Monash Council rate ‘reform’ petition
The principle behind the rating system is that as council services such as street maintenance, waste collection, parks and playgrounds (and the next redevelopment phase of Glen Waverley’s Kingsway) will all add incrementally to our land values, some of the uplift in property values is owed back as municipal revenue by way of rates in proportion to the value of properties . This is largely how Australian municipalities have grown and prospered over the years.
No longer. City of Monash councillors have decided that as property values “have skyrocketed over the past two years” rates need to be ‘capped’, especially for older residents. Therefore, Council is urging ratepayers to sign a petition calling on the State government to ‘reform’ Victoria’s ‘archaic’ rating system.
At first flush this seems commendable, but deeper reflection suggests the changes are misguided and will act to further distort the rating base and disadvantage ratepayers. Monash Council was the last Victorian municipality to fall into line with the State’s suggested ‘wisdom’ of moving from a rating system based upon the site value of land—a system fought for and maintained over many years amongst others by intrepid Oakleigh Ratepayers Association’s Allan James—to one which now effectively penalises the construction and maintenance of improvements. It has been the effects of this change which has brought about increased criticism of the City of Monash rating system.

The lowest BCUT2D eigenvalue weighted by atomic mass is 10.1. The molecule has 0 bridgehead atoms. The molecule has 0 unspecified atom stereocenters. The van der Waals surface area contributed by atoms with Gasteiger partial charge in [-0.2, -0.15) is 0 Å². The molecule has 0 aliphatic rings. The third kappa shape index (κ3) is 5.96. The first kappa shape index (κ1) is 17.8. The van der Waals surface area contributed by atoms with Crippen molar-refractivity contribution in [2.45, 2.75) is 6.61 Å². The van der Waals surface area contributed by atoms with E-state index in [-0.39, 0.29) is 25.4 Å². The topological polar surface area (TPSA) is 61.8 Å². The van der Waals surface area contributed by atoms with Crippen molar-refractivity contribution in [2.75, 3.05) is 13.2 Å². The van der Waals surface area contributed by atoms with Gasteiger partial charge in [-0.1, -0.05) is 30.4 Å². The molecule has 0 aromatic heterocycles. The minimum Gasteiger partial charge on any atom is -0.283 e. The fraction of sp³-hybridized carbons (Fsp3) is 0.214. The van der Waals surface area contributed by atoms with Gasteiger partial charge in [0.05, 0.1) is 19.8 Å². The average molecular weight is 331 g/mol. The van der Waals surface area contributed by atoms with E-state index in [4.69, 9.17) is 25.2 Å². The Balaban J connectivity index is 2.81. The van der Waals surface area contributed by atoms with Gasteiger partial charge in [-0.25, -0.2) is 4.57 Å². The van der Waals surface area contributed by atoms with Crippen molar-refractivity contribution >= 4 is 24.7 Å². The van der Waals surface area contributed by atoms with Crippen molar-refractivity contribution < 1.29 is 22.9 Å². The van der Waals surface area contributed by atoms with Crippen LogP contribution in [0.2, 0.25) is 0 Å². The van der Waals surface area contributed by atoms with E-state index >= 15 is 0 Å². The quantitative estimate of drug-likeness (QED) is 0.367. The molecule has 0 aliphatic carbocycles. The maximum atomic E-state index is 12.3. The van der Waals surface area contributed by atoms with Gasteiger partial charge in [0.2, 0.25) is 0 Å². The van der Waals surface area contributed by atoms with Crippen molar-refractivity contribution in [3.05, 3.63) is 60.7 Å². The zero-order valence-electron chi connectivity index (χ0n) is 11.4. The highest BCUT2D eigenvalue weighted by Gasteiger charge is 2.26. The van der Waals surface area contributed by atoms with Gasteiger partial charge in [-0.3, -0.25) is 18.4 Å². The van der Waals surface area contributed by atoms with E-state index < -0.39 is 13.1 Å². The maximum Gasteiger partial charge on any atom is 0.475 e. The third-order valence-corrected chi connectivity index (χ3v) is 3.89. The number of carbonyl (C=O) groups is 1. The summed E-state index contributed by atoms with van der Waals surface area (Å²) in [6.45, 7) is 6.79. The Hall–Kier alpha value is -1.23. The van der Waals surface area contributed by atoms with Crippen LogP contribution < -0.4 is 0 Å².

Capping of rates is also mistaken. Much the same was done with California’s Proposition 13 in the US in 1978. It doesn’t overstate the case to say that since that time California has morphed from being ‘The Golden State’ into becoming an economic basket case.
That property values “have skyrocketed” is not an issue as far as the rating system goes. The rate in the dollar struck by Council is the primary determinant of rates, and this can (and should) be reduced when property values increase significantly. Secondly, Council’s Financial Hardship Policy already carries rating deferral provisions for older people experiencing real financial hardship. So, the call by councillors for ratepayers to petition the State government for these changes is curious, to say the least. It seems to be just one more step in weakening property rates as a fair and equitable revenue base. The proposed changes Monash councillors are seeking ratepayers to endorse must eventually come to favour interests other than those of its general ratepayers.